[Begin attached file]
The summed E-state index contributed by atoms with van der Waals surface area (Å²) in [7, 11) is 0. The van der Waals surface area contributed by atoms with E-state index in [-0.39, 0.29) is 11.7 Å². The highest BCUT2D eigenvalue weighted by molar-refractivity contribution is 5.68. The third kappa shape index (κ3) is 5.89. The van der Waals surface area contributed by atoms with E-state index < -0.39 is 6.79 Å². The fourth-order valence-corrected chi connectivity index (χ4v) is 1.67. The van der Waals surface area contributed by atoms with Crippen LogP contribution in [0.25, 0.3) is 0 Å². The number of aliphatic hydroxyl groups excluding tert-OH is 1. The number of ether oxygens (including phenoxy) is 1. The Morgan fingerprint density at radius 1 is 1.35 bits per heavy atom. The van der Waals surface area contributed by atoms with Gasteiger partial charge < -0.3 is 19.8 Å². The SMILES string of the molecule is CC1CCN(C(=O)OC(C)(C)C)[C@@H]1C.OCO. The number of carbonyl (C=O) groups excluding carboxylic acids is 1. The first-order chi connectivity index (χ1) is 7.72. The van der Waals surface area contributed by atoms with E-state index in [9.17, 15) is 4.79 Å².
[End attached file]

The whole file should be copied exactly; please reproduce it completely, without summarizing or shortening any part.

The summed E-state index contributed by atoms with van der Waals surface area (Å²) in [7, 11) is 0. The van der Waals surface area contributed by atoms with E-state index in [-0.39, 0.29) is 11.7 Å². The highest BCUT2D eigenvalue weighted by molar-refractivity contribution is 5.68. The third kappa shape index (κ3) is 5.89. The van der Waals surface area contributed by atoms with E-state index < -0.39 is 6.79 Å². The fourth-order valence-corrected chi connectivity index (χ4v) is 1.67. The van der Waals surface area contributed by atoms with Crippen LogP contribution in [0.25, 0.3) is 0 Å². The number of aliphatic hydroxyl groups excluding tert-OH is 1. The number of ether oxygens (including phenoxy) is 1. The Morgan fingerprint density at radius 1 is 1.35 bits per heavy atom. The van der Waals surface area contributed by atoms with Gasteiger partial charge < -0.3 is 19.8 Å². The SMILES string of the molecule is CC1CCN(C(=O)OC(C)(C)C)[C@@H]1C.OCO. The number of carbonyl (C=O) groups excluding carboxylic acids is 1. The first-order chi connectivity index (χ1) is 7.72. The van der Waals surface area contributed by atoms with E-state index in [9.17, 15) is 4.79 Å².